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When you are trying something new, whether it’s budgeting, bread baking, menu planning, cooking, sewing, or any number of other things, you should expect to be rather terrible at first.
Very few people are experts at things right away, and you are probably no exception.
If you expect greatness at your first attempt, you will be prone to quitting when your first efforts don’t meet your standards.
(“I’m a failure! I’ll never be able to do this! How come everyone else is good at this and I’m not?”)
But if you can look at your iffy first attempts as normal steps on the way to mastery, you will be motivated to carry on.
In The Little Book of Talent, Daniel Coyle says, “Treat your early efforts as experiments, not verdicts.”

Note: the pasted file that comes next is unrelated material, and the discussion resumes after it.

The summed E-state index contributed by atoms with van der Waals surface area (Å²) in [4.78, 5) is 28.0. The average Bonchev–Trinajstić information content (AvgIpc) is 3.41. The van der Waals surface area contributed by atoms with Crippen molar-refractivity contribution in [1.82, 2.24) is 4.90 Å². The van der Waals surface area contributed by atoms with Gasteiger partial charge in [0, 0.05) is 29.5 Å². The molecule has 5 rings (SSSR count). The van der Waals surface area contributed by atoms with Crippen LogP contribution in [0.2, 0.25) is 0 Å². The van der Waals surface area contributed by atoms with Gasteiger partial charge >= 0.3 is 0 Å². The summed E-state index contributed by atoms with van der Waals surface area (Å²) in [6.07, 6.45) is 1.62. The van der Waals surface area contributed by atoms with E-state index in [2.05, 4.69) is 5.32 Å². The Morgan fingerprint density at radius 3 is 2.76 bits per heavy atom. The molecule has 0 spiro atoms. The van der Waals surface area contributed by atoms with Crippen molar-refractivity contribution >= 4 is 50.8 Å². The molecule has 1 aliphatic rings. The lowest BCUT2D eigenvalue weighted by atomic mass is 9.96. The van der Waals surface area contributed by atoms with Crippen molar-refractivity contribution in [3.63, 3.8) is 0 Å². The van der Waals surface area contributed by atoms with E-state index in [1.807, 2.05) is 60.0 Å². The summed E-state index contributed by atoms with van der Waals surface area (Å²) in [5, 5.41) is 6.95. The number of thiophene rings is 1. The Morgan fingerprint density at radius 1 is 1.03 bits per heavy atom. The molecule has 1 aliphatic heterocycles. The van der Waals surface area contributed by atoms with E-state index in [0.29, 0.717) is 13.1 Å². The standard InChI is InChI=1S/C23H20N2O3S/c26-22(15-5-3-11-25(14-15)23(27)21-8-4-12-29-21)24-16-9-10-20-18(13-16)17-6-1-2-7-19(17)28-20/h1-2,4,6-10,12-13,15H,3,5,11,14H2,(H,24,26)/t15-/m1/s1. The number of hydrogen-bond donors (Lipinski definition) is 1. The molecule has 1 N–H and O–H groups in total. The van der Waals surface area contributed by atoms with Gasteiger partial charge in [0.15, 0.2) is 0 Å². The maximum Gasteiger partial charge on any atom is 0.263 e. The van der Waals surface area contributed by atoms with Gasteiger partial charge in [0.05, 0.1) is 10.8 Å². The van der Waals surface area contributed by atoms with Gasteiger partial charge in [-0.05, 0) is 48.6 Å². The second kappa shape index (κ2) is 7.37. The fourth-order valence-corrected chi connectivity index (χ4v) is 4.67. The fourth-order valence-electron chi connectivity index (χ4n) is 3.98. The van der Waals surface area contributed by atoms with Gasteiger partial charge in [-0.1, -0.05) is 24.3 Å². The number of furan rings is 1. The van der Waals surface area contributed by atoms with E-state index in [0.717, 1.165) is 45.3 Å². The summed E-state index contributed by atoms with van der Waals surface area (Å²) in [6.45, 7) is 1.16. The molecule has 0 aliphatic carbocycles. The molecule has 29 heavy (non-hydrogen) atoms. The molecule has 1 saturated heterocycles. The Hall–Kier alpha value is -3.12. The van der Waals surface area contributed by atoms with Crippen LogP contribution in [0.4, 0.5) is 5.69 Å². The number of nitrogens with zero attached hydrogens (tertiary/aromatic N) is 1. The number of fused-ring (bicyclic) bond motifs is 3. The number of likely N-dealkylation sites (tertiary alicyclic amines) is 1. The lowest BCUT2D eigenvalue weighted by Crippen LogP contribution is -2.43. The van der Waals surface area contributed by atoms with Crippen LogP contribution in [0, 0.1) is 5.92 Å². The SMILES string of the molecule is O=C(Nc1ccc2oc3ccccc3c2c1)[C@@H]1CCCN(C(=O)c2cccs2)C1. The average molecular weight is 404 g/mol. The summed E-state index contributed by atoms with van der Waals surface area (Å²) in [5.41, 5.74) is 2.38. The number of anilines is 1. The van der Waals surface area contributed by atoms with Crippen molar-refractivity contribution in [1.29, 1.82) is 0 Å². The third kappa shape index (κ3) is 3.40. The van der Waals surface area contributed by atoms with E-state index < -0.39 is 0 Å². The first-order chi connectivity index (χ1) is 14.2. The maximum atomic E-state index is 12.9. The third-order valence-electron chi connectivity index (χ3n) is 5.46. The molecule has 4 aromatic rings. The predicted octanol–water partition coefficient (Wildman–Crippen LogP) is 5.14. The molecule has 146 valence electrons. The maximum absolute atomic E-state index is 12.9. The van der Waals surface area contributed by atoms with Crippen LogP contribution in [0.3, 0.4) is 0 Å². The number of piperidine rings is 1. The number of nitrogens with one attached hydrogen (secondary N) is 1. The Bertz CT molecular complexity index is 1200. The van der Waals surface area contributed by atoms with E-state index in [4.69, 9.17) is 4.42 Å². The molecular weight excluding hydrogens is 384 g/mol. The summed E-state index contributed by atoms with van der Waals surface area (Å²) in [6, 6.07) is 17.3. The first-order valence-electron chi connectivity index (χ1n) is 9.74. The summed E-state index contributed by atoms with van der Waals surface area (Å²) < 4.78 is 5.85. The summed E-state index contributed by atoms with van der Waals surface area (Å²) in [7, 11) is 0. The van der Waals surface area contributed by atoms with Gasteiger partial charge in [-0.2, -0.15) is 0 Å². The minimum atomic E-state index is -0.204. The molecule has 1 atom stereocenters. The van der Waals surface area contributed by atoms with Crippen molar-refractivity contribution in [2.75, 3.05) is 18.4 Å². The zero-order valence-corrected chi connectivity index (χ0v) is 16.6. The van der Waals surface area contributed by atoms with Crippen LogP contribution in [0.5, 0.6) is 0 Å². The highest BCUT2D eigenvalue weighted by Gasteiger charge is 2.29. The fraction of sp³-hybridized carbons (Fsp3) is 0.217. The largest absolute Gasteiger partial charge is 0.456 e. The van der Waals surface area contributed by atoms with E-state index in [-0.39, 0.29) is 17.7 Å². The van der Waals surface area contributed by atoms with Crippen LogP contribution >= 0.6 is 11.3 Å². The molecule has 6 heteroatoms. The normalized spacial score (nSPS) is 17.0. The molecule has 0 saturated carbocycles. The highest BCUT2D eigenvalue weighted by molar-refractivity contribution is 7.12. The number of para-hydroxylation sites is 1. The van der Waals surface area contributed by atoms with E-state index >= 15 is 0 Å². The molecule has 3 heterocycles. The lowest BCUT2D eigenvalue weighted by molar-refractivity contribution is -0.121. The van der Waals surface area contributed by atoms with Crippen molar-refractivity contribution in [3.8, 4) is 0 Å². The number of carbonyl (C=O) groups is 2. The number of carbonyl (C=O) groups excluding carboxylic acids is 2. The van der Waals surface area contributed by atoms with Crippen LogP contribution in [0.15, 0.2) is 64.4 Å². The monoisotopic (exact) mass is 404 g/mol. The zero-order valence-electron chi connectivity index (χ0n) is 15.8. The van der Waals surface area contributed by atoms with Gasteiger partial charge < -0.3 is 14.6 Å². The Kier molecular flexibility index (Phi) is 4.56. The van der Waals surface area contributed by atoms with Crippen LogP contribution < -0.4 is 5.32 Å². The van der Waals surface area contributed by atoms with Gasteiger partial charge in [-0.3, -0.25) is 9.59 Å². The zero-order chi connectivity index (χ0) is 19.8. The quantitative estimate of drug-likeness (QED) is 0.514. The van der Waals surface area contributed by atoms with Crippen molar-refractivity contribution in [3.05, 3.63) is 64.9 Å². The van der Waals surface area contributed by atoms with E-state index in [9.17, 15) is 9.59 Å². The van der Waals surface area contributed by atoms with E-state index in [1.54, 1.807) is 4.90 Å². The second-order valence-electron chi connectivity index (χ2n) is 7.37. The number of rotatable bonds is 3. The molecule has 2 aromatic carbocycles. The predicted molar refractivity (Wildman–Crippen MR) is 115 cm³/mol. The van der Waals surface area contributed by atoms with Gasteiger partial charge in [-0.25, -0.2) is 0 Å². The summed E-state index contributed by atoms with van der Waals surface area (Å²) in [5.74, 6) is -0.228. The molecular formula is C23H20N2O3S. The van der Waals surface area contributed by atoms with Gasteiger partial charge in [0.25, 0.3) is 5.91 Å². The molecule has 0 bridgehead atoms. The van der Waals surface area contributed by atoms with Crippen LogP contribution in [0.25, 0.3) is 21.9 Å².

In other words, if your first loaf of bread is a little flat, here’s what it doesn’t mean: You’re never going to be able to make a good loaf of bread.
It just means that you are a beginner, and beginners do not produce loaves that are as good as an experienced baker’s loaves.
Most of us can develop good skills if we will hang in there and practice.
And coming into that practice with some reasonable expectations can actually help us want to keep on practicing.
P.S. This post is not about baking per se, but in case you’re interested in taking up yeast baking, here’s a list of all my yeast bread recipes.
If you want some no-knead beginner recipes, you could try: